Wintersteiger intends to drag the ski rental industry into the 21st century through the introduction of an automated 3D scanning service. Instead of getting customers to go through the laborious process of trying on boots and then, when finally finding a pair that fits, taking them off again to have the bindings fixed, the new Wintersteiger system automates the process.

Showcased at this year's Ispo Munich fair, its SizeFit system is based on the company's Bootdoc scanner, Vandra, which had won the 2017 Ispo Award for “Product of the Year” in the ski segment. The system was designed to revolutionize boot purchasing by measuring the instep height to ankle circumference, foot length and width to determine the perfect custom fit for a ski boot.

In the SizeFit system, after the scan, a recommendation is made based on the best boot available. Once the boots have been tried and fitted, the customer can keep them on while the bindings are adjusted on the skis to match the boots, using a template sole.

Wintersteiger estimates that the system will save 30-40 percent of the time typically needed to fit a customer. With some ski rental stores fitting up to 1,000 people a day, the efficiency gains could be significant, greatly reducing the waiting time for customers. The system will be trialed in selected stores in 2018 and is scheduled for a rollout in 2019.

Although the figures for 2017 will not be released until March, the Austrian manufacturer of ski maintenance and service machinery and storing solutions seems confident that they will exceed the high levels reached in 2016, when the revenues in its sport sector division grew by 5 percent to €60 million.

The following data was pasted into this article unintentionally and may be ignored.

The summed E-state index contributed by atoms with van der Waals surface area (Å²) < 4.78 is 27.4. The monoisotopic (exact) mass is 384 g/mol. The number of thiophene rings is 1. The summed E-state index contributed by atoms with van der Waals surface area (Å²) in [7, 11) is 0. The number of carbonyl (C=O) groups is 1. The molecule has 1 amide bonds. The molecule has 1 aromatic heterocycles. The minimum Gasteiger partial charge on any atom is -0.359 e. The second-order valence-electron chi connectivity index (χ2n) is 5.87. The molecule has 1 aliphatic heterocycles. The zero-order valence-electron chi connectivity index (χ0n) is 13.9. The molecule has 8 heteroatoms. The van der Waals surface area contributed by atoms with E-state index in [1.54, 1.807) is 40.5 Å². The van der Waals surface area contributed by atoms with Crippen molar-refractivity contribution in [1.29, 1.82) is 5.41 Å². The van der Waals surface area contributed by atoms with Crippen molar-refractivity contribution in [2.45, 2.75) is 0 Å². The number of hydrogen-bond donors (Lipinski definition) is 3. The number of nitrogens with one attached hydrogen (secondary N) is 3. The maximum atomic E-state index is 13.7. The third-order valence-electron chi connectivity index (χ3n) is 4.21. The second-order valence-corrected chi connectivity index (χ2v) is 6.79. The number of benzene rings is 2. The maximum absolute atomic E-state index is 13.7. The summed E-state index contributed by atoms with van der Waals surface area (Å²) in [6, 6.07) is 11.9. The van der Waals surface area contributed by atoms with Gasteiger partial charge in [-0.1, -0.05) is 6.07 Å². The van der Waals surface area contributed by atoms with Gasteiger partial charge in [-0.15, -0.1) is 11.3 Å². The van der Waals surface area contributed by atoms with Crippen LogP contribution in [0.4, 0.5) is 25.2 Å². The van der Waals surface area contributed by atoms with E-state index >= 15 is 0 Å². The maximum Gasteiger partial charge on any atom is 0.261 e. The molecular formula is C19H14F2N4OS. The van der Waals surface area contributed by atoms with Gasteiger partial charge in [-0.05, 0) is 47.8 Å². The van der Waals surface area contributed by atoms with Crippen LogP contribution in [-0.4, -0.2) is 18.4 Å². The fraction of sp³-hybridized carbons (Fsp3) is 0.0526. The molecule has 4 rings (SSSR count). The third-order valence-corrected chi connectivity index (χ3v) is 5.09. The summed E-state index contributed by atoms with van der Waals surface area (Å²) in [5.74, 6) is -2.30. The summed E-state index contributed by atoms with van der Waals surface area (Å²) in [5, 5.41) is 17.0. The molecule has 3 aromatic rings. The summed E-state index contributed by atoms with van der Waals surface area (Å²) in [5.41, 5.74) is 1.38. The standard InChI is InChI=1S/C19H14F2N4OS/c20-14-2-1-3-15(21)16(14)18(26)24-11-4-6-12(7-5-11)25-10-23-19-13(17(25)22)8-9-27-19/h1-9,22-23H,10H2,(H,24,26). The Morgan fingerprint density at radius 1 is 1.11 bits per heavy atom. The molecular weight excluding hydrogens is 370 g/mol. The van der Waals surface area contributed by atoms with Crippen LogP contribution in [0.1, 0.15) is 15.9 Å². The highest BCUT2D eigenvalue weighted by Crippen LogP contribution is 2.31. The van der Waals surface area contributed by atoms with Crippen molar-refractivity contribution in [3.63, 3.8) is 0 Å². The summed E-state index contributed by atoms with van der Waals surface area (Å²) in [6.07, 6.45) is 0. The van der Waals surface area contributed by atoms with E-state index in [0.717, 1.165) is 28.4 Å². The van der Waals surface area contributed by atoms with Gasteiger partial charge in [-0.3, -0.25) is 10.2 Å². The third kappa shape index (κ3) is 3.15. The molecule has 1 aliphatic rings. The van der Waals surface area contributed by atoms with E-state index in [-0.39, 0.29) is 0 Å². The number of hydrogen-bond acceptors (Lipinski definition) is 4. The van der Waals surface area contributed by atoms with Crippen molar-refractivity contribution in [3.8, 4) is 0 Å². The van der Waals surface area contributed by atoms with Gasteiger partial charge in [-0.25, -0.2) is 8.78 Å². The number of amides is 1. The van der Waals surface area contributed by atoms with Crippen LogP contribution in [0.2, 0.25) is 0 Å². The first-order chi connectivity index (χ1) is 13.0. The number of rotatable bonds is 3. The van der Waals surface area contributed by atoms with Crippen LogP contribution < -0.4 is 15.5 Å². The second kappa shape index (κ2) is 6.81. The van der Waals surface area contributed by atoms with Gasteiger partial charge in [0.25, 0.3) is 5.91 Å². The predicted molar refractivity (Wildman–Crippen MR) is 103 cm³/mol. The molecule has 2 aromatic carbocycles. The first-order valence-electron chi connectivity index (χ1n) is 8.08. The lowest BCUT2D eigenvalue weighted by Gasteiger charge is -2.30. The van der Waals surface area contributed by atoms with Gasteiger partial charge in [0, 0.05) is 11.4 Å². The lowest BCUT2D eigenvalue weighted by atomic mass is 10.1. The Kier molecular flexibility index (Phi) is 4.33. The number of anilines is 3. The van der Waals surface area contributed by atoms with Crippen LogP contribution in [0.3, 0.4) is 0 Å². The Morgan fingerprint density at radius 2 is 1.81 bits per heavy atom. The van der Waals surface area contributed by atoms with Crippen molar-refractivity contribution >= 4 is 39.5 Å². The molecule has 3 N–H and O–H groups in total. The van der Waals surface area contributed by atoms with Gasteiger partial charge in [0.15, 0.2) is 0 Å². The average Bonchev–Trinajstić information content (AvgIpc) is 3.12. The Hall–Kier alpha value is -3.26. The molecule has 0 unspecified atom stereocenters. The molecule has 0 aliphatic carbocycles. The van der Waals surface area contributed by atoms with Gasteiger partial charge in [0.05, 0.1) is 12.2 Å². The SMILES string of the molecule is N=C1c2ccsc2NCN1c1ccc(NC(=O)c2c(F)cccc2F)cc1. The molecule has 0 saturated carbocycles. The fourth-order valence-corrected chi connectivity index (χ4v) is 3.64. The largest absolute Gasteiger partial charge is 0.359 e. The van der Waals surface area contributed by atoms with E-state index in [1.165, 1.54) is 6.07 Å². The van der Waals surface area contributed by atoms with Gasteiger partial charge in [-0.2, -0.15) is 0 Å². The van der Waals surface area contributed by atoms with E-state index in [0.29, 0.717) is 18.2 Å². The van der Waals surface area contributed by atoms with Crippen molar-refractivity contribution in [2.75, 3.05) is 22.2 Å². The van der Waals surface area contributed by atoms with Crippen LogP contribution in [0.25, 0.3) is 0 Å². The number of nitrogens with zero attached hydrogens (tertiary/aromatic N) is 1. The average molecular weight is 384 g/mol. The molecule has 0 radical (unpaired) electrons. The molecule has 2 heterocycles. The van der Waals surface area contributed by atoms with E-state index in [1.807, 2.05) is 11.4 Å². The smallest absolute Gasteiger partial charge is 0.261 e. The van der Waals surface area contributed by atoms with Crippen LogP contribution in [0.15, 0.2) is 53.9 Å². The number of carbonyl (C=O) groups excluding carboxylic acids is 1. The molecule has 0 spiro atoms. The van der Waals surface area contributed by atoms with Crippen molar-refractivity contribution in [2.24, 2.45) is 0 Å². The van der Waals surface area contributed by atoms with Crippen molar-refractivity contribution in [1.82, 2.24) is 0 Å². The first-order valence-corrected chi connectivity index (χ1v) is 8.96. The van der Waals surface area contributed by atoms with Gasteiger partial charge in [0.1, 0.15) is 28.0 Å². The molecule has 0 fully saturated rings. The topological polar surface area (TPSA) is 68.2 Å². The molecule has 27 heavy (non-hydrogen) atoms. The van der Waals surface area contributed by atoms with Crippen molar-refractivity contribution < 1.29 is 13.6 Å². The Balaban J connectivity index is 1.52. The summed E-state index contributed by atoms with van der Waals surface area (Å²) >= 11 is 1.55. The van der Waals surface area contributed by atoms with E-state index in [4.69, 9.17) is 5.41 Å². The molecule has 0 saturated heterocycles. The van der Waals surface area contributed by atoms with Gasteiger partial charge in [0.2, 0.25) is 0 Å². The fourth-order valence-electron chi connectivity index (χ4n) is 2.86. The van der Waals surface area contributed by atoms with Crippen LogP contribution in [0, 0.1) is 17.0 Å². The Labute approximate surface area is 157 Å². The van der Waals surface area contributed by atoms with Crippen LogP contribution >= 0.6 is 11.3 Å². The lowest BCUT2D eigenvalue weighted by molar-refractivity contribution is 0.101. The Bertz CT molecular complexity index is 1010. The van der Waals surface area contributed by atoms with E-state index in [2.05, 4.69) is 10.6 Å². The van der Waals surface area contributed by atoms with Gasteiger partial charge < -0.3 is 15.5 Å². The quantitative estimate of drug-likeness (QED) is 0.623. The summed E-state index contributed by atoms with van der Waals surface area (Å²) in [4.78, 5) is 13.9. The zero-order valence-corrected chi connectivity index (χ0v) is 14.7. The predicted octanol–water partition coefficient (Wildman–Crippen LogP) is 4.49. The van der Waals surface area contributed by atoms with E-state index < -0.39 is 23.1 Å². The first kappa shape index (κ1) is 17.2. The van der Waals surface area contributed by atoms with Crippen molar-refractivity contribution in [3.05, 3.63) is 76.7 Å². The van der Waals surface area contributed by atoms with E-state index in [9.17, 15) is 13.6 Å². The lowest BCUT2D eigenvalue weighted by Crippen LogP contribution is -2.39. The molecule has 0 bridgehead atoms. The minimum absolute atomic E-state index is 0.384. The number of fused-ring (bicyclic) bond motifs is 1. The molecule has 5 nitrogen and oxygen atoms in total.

As recently reported, Wintersteiger has sent three racing service machines to support athletes from the Austrian Ski Federation (ÖSV) in their quest for gold at the Winter Olympics. However, while Wintersteiger is monitoring Asia, it does not yet have the “China fever” displayed by many sport vendors.

At this stage, the company sees China and South Korea as suitable markets for investments in infrastructure such as ski lifts and snow machines. However, they are not yet developed to the point where skiers understand the need for ski sharpening, waxing and other such services.

In the other major Asian market, Japan, the business has remained stable, but the long-term demographic trend of Japan's population is clear. The skiing and snowboarding population in Japan peaked at 18 million participants in 1998, but fell by 40 percent to 7.4 million in 2015. With the population aging, many people give up skiing as they become older, while fewer young people are skiing and snowboarding due to the diversification of leisure activities.

While the country imported up to 1.8 million pairs of skis annually in the 1990s, the figure has fallen to about 200,000 pairs. In October 2017, the Japanese government and tourism industry launched a campaign to attract more people, including foreign tourists, to Japanese ski resorts in the Hokkaido, Nagani and Niigata prefectures. The results have yet to be gauged.